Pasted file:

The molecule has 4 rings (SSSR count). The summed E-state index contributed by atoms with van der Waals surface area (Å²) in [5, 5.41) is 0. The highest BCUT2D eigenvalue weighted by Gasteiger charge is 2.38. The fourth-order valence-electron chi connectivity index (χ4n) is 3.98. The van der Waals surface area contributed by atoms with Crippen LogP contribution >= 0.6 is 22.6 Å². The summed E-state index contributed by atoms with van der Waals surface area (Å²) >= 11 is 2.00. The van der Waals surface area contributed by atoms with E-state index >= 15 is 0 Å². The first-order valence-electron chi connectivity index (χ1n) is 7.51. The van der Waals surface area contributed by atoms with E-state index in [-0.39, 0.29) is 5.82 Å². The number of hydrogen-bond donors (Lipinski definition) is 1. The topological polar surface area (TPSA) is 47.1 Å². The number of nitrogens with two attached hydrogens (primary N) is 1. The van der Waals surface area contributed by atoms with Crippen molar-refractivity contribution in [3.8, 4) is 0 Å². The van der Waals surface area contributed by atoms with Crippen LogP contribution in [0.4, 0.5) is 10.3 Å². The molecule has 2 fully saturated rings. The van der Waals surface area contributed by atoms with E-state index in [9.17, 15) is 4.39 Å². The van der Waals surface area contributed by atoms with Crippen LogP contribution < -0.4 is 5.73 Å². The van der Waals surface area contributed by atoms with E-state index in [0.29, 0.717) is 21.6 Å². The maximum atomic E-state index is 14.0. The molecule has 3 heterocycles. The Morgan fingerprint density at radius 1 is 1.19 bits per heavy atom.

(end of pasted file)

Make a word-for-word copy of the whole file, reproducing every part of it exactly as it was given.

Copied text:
The molecule has 4 rings (SSSR count). The summed E-state index contributed by atoms with van der Waals surface area (Å²) in [5, 5.41) is 0. The highest BCUT2D eigenvalue weighted by Gasteiger charge is 2.38. The fourth-order valence-electron chi connectivity index (χ4n) is 3.98. The van der Waals surface area contributed by atoms with Crippen LogP contribution >= 0.6 is 22.6 Å². The summed E-state index contributed by atoms with van der Waals surface area (Å²) >= 11 is 2.00. The van der Waals surface area contributed by atoms with E-state index >= 15 is 0 Å². The first-order valence-electron chi connectivity index (χ1n) is 7.51. The van der Waals surface area contributed by atoms with E-state index in [-0.39, 0.29) is 5.82 Å². The number of hydrogen-bond donors (Lipinski definition) is 1. The topological polar surface area (TPSA) is 47.1 Å². The number of nitrogens with two attached hydrogens (primary N) is 1. The van der Waals surface area contributed by atoms with Crippen molar-refractivity contribution in [3.8, 4) is 0 Å². The van der Waals surface area contributed by atoms with Crippen LogP contribution in [0.4, 0.5) is 10.3 Å². The molecule has 2 fully saturated rings. The van der Waals surface area contributed by atoms with E-state index in [9.17, 15) is 4.39 Å². The van der Waals surface area contributed by atoms with Crippen LogP contribution < -0.4 is 5.73 Å². The van der Waals surface area contributed by atoms with E-state index in [0.29, 0.717) is 21.6 Å². The maximum atomic E-state index is 14.0. The molecule has 3 heterocycles. The Morgan fingerprint density at radius 1 is 1.19 bits per heavy atom.